Monday, May 04, 2009

Southern South Florida

South, south, south. Through Miami and outer environs, and on into crocodile country. The bottom tip of Flahrida on the way to the Keys is part of the Everglades. I kept peeping out the windows waiting to see a 'gator or a croc. The highway was peppered with signs declaring stretches of road to be "Crocodile Crossing"s. Alas and alack, I sighted nary a one.

Halo took some pictures anyway. The drive down is breathtaking. There are miles of highway built over the open ocean, leapfrogging from key to key.
Once in Key West, we went straight to the beach, and Halo made sand castles. I helped.

We checked in to the Seashell Motel. Key West is stuffed with quaint B&Bs in old, pretty houses with verandas, but all the ones that we called were booked, and expensive anyway. The Seashell turned out to be a great find. Our room was big and airy and clean. There was a foyer of sorts outside our door with a cabinet stacked with games and books, and a table & chairs in the room for playing. It's also a hostel, and there were a few backpackers milling around the courtyard, speaking French and German.

We went downtown, walked around, looked at the water, ate pizza, and played pinball. Halo was pretty good at it! I miss pinball. Back at the Seashell, C. and H. and I played a rousing round of Sorry!

In the morning, we walked to a great breakfast place called Camille's. They have yummy buckwheat pancakes and, according to Zagat's, the world's best key lime pie. Friendly waitstaff and cool posters. Except the waiter talked Halo out of a buckwheat pancake, which he had decided for himself, and into a buttermilk pancake. It was the waiter's opinion that the buttermilk pancakes are more like "real" pancakes and that Halo would like it better. Cluck cluck cluck. If I were a macrobiotic mother, I'd'a gone batshit crazy on the guy. Luckily the kid was a loaner.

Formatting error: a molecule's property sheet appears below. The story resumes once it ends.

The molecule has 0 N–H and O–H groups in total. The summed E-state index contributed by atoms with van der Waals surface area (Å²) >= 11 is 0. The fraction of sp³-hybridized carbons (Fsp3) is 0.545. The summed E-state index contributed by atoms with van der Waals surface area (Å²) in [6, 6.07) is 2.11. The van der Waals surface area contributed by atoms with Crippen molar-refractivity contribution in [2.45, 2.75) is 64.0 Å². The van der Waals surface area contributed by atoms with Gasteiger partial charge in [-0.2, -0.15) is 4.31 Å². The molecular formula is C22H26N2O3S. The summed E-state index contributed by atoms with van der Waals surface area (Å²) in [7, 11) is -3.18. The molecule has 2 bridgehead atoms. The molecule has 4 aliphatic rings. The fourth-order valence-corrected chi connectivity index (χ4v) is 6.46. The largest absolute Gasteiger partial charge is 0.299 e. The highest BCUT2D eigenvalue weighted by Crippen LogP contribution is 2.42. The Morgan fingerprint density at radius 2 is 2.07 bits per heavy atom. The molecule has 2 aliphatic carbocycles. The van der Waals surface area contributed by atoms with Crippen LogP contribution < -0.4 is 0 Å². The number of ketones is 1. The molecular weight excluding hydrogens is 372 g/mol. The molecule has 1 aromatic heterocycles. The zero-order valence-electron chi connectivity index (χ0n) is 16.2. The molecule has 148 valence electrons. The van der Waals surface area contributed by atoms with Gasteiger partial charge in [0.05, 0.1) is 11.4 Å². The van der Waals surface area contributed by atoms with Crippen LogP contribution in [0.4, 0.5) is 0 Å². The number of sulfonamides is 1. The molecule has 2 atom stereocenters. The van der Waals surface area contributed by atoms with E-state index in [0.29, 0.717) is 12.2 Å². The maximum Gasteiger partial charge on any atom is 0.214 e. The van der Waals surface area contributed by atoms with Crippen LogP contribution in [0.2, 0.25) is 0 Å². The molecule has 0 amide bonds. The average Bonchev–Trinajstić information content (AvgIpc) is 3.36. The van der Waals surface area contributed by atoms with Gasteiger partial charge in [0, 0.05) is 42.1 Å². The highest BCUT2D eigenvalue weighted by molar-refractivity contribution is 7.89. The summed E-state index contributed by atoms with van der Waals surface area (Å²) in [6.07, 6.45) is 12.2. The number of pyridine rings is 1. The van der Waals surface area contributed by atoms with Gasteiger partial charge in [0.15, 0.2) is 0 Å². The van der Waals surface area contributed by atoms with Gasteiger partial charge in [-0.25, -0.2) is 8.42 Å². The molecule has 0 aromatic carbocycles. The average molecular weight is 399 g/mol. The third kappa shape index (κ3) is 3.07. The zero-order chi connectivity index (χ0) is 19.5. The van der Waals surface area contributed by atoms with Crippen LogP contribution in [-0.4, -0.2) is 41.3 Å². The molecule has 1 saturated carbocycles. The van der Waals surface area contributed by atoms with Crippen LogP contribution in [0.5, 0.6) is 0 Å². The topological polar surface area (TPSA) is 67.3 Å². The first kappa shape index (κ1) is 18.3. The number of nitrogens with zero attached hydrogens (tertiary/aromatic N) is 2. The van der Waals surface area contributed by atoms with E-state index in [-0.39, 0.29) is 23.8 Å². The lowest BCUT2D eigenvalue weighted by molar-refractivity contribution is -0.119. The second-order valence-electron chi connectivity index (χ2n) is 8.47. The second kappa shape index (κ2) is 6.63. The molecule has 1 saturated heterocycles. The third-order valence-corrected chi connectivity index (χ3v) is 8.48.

Key West has been home to many famous people, including Jimmy Buffet and Tennessee Williams. Its most famous past resident is undoubtedly Ernest Hemingway.

I wanted to visit his house, but was worried that it would be boring for Halo. But he loves the music of Matt the Electrician, a friend of ours, who has a song about Hemingway. So he was familiar with the name and game to go to "Hemmy's house", as he kept calling it. We played the song a few times, which is about not having read any of Hemmy's books. It's called "I'm Sorry Hemingway."

I needn't have worried. Hemmy's house is home to sixty cats, many of them polydactyl - having six toes on each foot. We kept a running count as we toured Papa Hemmy's home. Sixty six-toed cats. Leaping lizards! That's enough to keep any eight-year-old occupied.

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